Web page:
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20 Oddball Sci-Fi Films Of The 1970s

Photo of Oliver Lyttelton By Oliver Lyttelton | www.oliverlyttelton.com March 7, 2013 at 1:30PM

Somewhere between 1968's “2001: A Space Odyssey” and 1977's “Star Wars” something happened in the culture. Storytellers, perhaps inspired by the way the hippie, counter-culture was fizzling out, combined with the still-dragging-on war in Vietnam, and post-Watergate disillusion, began to look at the future in a somewhat darker, more idiosyncratic way than had been the case before, with recurring themes of environmental disaster, utopias gone sour, and the end of all things.
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Solaris
"Solaris" (1972)
Tarkovsky's follow-up to "Andrei Rublev" is rarely mentioned in a sentence without the word "2001" cropping up at the same time. But, aside from being a thoughtful, spiritual, meditatively paced science fiction film, based on a novel by one of the genre's greats (Polish writer Stanislaw Lem), they have little in common: as J. Hoberman once pointed out in The Village Voice, the film in fact bears more resemblance to another critical darling, Alfred Hitchcock's "Vertigo." There are no gadgets or CGI to be found, just people, in the story of Kelvin, a psychologist sent to investigate bizarre happenings on a space station that orbits the ocean planet Solaris, only to be greeted there by a manifestation of his late wife, who killed herself years earlier. For all of its fearsome reputation and running time, it's a simple tale of grief and lost love, albeit one spiced up with sci-fi questions of identity, and the nature of humanity. Hari, Kelvin's wife, is constructed from neutrons, but has all the memories, thoughts, and feelings of her deceased counterpart -- does that not make her just as human? It's a devastating tale (Hari's second suicide attempt is truly wrenching), and arguably Tarkovsky's most deeply felt story. There's an argument to be made that Steven Soderbergh's 2002 remake is the superior film -- at almost half the length, it's a tighter, more focused picture, that doesn’t lose anything truly essential -- but to cut down the original would be madness: as in all of his work, the best moments, like the languid, Earth-bound opening, or the stunning zero gravity sequence, are near-transcendent. Soderbergh would later state he was adapting the novel, not remaking the film “Solaris,” and compared Tarkovsky’s picture to a “sequoia,” while his was “a little bonsai.”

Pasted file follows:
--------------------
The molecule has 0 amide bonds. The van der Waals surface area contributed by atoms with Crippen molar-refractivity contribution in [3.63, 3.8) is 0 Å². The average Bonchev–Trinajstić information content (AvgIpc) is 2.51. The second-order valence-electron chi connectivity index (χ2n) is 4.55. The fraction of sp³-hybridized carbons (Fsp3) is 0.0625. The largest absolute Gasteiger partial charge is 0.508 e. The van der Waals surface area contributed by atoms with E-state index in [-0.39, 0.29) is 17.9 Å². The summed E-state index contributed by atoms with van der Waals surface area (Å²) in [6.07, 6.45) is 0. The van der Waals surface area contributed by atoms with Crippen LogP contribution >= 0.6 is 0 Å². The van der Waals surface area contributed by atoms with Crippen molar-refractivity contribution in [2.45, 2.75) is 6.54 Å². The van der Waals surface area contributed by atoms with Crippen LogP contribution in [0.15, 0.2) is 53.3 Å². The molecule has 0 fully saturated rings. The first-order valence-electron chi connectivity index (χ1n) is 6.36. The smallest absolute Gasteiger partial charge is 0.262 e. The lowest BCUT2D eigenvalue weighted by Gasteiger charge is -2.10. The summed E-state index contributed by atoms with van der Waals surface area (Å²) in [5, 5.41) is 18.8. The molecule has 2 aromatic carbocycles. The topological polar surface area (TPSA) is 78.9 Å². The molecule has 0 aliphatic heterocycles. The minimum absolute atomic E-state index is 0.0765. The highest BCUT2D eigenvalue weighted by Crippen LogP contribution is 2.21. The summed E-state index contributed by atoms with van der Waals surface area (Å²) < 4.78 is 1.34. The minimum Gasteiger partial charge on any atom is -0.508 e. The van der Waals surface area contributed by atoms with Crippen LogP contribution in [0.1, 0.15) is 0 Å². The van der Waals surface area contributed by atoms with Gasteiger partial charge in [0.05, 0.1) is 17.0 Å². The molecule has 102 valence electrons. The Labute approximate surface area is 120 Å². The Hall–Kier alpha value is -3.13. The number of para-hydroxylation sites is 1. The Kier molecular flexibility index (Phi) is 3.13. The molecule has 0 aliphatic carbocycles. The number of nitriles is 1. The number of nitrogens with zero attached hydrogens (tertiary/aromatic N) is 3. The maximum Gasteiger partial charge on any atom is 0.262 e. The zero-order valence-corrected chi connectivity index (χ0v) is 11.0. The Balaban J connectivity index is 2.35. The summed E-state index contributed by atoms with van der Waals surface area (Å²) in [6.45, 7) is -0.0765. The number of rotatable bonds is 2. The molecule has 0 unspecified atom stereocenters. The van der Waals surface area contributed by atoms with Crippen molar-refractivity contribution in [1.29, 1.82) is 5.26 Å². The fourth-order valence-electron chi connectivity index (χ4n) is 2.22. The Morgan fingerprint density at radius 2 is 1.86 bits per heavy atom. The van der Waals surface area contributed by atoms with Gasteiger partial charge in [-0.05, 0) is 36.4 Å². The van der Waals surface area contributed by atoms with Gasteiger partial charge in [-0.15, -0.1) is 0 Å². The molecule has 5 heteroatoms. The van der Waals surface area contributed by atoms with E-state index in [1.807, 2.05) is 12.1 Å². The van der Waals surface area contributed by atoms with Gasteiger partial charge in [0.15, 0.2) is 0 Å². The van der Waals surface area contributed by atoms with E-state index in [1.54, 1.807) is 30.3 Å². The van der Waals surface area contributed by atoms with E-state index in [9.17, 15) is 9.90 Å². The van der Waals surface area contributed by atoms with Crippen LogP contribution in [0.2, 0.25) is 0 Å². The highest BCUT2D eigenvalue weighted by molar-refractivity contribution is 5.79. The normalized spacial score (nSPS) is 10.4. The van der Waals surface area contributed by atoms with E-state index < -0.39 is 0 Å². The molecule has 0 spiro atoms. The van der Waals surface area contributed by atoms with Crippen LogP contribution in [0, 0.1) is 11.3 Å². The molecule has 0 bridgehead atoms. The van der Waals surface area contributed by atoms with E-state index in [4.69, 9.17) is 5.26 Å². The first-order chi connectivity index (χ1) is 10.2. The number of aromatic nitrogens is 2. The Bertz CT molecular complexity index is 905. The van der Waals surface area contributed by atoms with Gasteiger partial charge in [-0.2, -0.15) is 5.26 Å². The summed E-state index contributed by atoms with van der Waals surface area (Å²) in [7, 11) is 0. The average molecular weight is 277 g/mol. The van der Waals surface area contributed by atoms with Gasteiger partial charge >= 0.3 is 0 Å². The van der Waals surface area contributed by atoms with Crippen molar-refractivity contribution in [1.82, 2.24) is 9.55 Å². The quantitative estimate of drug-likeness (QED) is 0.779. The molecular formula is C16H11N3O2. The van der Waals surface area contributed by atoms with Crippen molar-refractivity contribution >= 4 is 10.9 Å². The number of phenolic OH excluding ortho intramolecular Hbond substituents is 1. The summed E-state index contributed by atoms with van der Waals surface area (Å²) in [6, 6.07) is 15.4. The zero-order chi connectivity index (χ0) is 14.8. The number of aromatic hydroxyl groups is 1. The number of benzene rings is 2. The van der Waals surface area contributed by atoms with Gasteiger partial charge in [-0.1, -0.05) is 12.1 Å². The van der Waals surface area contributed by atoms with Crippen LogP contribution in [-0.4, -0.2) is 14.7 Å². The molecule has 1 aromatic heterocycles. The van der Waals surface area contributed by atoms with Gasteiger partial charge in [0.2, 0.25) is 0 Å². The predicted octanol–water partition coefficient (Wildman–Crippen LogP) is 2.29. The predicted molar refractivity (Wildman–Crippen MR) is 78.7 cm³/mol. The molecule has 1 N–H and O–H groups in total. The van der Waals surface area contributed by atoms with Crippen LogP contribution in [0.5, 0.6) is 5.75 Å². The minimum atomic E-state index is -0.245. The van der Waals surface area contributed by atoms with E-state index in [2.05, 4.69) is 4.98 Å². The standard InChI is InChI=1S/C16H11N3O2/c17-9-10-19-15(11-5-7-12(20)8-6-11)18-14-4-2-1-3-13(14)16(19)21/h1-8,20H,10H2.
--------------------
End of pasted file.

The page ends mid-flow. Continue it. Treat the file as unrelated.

Soylent Green
"Soylent Green" (1973)
Let's get this out the way. Yes, Soylent Green is people, something that long ago joined "Psycho" and "Planet of the Apes" as famous twists probably spoiled for you by jokes on "The Simpsons" long before you saw the movie. Though in retrospect, even the original trailer hints at its twist pretty heavily. Based on Harry Harrison's novel "Make Room! Make Room!," the film is set in a run-down, hugely overpopulated New York of 2022 (something that feels eerily plausible as it inches closer), where the starving population get by on a mysterious foodstuff known as Soylent Green. But when a director of the Soylent Corporation (the great Joseph Cotten) is murdered, NYPD cop Robert Thorn (Charlton Heston) is put on the case, discovering, with his "human library" pal Sol Roth (the final performance from Edward G. Robinson), a wide-reaching conspiracy with the ultimately shocking secret that much of the planet have been unwittingly turned into cannibals. Like many of these picks, Richard Fleischer's film is something of a mixed bag. Its theme of environmental disaster, overpopulation and corporate skulduggery are just as resonant, if not more so, than they were forty years ago, but the look and feel of the film hasn't dated especially well. There's a lovely performance from Robinson (who died twelve days after he wrapped filming, and told Heston of his terminal cancer just before filming his own death scene to get a better performance out of his co-star), but Heston's a bit of a blank slate in the lead. And while its meld of science fiction and "Parallax View"-style paranoid thriller is a smart one, the script (by Stanley R. Greenberg, who has few notable credits otherwise) is fairly mediocre. Not a painful watch by any means, but with the film's secret so widely known by now, hardly a necessary one.

Stalker
"Stalker" (1979)